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1answer
201 views

“In my career as” — is “as” correct here?

I have this fragment: ... the experience and knowledge gained will be helpful in my career as a neuropathologist. Is the "as" here okay? It somehow does not sound right to me. Obviously I want ...
4
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2answers
923 views

“Prices of” vs “prices for”

I came across two different sentences, from The Wall Street Journal, both containing the word "prices" but with different prepositions, "of" and "for". Here are the two sentences. Audi Cuts ...
0
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2answers
165 views

Can the verb 'judge' collocate with 'of'? [closed]

I saw this sentence in an essay: Children’s cognitive development is on the preoperational stage, so they cannot consider as logical and judge of dangerous events. I would say "judge sth" or ...
2
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3answers
73 views

Word for “quietly accumulating shares of stock by traders when the stock is at a lower price”?

I'm looking for a word or expression that means "the act of quietly accumulating shares of stock by traders when the stock is at a lower price"?
3
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1answer
95 views

Collocations for “compromise”

Fairly simple one this time: What’s the best collocation with compromise if I want to say that it has been reached and, hopefully, is going to last long? I’m looking for the most natural, the “first ...
4
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2answers
909 views

“Explain the reason why”

Is it natural to say "he explained the reason why he was late"? I suspect that it doesn't make sense. But I reckon "That is the reason why he's sick" is acceptable with "the reason". Could it be ...
0
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2answers
4k views

Is it “restricted to” or “restricted from”? [closed]

I came across this sentence: The power to rule was restricted to ministers, and it was restricted from king. What is the difference between "restricted to" and "restricted from" here?
2
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1answer
251 views

Using “respectively” with “and” vs. “or”

Is it acceptable usage to use "or" with "respectively", or is it possible only with "and"? Example: If the light changes from red to blue or from blue to red, you must catch or throw the ball, ...
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1answer
112 views

“Putative” vs. “surrogate” [closed]

How similar or different is "putative" to "surrogate"? The term "surrogate father" is common, "putative father" is fairly so, too. But what may be the difference in connotation?
1
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1answer
92 views

Qualifying a profile

Which of these adjectives is better used to qualify a profile (the width of an elongated object, such as in crossing profile)? low or small large or high Low crossing profile seems more common ...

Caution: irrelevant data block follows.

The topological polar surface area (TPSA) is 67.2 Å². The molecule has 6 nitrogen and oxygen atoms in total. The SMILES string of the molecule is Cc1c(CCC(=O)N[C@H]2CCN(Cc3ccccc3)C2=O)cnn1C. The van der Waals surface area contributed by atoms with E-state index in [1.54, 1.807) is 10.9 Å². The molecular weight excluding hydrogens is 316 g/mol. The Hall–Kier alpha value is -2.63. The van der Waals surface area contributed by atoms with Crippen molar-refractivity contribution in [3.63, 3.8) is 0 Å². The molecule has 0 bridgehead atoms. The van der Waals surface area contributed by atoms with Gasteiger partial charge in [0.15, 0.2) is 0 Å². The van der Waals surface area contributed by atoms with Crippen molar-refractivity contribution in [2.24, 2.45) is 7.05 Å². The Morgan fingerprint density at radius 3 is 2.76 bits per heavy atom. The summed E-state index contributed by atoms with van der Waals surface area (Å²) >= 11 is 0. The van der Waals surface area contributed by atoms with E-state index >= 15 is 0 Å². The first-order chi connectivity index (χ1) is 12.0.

1
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2answers
1k views

Do we “resolve a doubt” or “dispel a doubt”?

When writing in a academic setting (think of a letter to your professor), what is the most appropriate way of saying this? I will be grateful if you could resolve this doubt in your paper. I ...
2
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5answers
125 views

A word meaning collaborate [closed]

Looking for a short(ish) word approximating "collaborate." The word might also be a clever metaphor or symbol for the idea of collaborating / working as one.
1
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2answers
111 views

Rephrasing “patient with suspected cancer” [closed]

Is it possible to form a sentence like A patient who is suspected for/with/?? cancer and if so, what is the correct preposition after suspect?
3
votes
4answers
2k views

“To be assigned to” usage question

Many years ago I translated a document and wrote "he was assigned to an operation" (context: hospital operation, the assignee is undergoing one). An English professor who volunteered to copyedit my ...
12
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11answers
3k views

“School Students” — what, like there's any other kind of student?

I think this might be a Pennsylvania thing: every so often, you'll see a van or small bus labeled, not "School Bus" or anything sane normal like that, but "School Students". Whenever I see a van ...
1
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3answers
140 views

The wrong group to be “in” Or “on”?

'They either participate with some decorum, or recognise this is the wrong group to be on!' Is that sentence idiomatically and grammatically correct? Can on and in be used in this sentence?
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2answers
105 views

Which preposition to use with “forum”

I would hugely appreciate your help thinking through the tagline for a new online forum we are creating. The current version reads: A Forum on Our Economy, National Security and Sustainability. ...